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Tips on Learning Hebrew for Prospective Rabbinical Students

Why study modern Hebrew?

At the beginning levels, the similarities between modern and ancient Hebrew are far greater than the differences. This is especially true regarding vocabulary acquisition and also pertains to grammar. Learning Hebrew vocabulary in a modern Hebrew setting affords students the opportunity to put words into sentences, write essays, converse with others on topics of daily life, and receive feedback from the teacher and the other students in the class.

Students who have acquired enough modern Hebrew to be admitted to the Mekhinah Year spend an entire year learning biblical Hebrew grammar for four hours per week and rabbinical Hebrew for two hours per week. This has proven particularly successful because students have a strong background in modern Hebrew and are already familiar with much of the vocabulary they encounter in both these classes. Also, students who are familiar with the basic grammatical structures of modern Hebrew find it much easier to (re) learn them in biblical Hebrew.


What should I focus on in my learning program?

Vocabulary is extremely important. The more words you know, the easier it is to learn the details of the language. Learn new words every day, use them, put them in context. This work, in conjunction with learning grammatical structure, is vital.

In addition, we recommend that you focus your efforts on acquiring fluency in reading un-vocalized modern texts (that is, text with letters but no vowels). This is a skill you will need throughout your rabbinical training and beyond.

What should I look for in a good Hebrew program?
 
In general, the more classroom hours the better. Studying at an ulpan in Israel (an intensive immersion program) — preferably one that is run either by a university or a municipality — can be a very effective means of learning Hebrew. History has shown that most applicants who succeed in passing RRC’s entrance exam have spent a year or more studying in an intensive ulpan in Israel and/or have completed at least four semesters of high quality, college-level modern Hebrew. For those who are unable to spend extensive time living in Israel, it is possible to learn Hebrew while living in North America, but appropriate study options are limited.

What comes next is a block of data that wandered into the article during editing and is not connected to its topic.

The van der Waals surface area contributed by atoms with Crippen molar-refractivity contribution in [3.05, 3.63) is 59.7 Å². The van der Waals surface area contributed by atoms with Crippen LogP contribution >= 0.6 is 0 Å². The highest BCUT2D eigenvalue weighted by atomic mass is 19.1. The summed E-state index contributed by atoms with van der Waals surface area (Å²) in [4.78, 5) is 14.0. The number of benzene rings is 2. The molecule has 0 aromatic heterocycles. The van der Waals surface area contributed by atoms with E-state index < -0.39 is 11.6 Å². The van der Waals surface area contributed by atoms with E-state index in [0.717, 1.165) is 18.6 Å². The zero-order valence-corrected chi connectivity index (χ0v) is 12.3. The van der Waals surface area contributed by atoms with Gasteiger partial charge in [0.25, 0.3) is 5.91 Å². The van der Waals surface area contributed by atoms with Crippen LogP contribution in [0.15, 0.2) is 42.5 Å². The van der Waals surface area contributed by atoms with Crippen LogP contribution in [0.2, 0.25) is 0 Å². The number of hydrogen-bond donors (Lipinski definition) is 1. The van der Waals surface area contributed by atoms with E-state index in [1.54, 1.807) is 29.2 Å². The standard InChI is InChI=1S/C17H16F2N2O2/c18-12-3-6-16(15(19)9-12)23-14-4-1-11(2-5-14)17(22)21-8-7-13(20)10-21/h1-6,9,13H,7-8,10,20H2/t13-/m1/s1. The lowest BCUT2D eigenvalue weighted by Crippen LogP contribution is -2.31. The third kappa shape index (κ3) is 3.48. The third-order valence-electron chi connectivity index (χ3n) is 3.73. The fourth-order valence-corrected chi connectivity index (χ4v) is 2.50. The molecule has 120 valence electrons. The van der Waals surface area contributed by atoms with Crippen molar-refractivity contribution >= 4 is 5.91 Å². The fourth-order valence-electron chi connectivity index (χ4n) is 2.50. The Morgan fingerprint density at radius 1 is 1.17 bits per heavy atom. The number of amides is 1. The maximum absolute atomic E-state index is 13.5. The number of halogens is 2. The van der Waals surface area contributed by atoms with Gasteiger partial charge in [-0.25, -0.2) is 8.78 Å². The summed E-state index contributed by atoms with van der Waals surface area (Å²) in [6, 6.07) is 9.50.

A successful, useful Hebrew class — either in Israel or elsewhere — should meet the following criteria:

  • The class should meet no less than three hours per week and you should be expected to spend two hours in homework and preparation for each classroom hour.
  • The class should meet for a full academic year, i.e., 26 weeks of instruction.
  • The class should have no more than 10 students and you should have plenty of opportunity to speak with others and use what you are learning.
  • The class should be conducted almost entirely in Hebrew.
  • You should have plenty of opportunities to read aloud, both at home and in class.


The following activities are recommended to supplement classroom language study. However, they generally are not sufficient as the sole means of achieving the minimum level of Hebrew proficiency needed to meet RRC’s entrance requirement:

  • a private tutor
  • a book or program you work through on your own
  • spending time in Israel
  • chatting with Israeli friends
  • reading the siddur every Shabbat

Behatzlakha!  Good luck!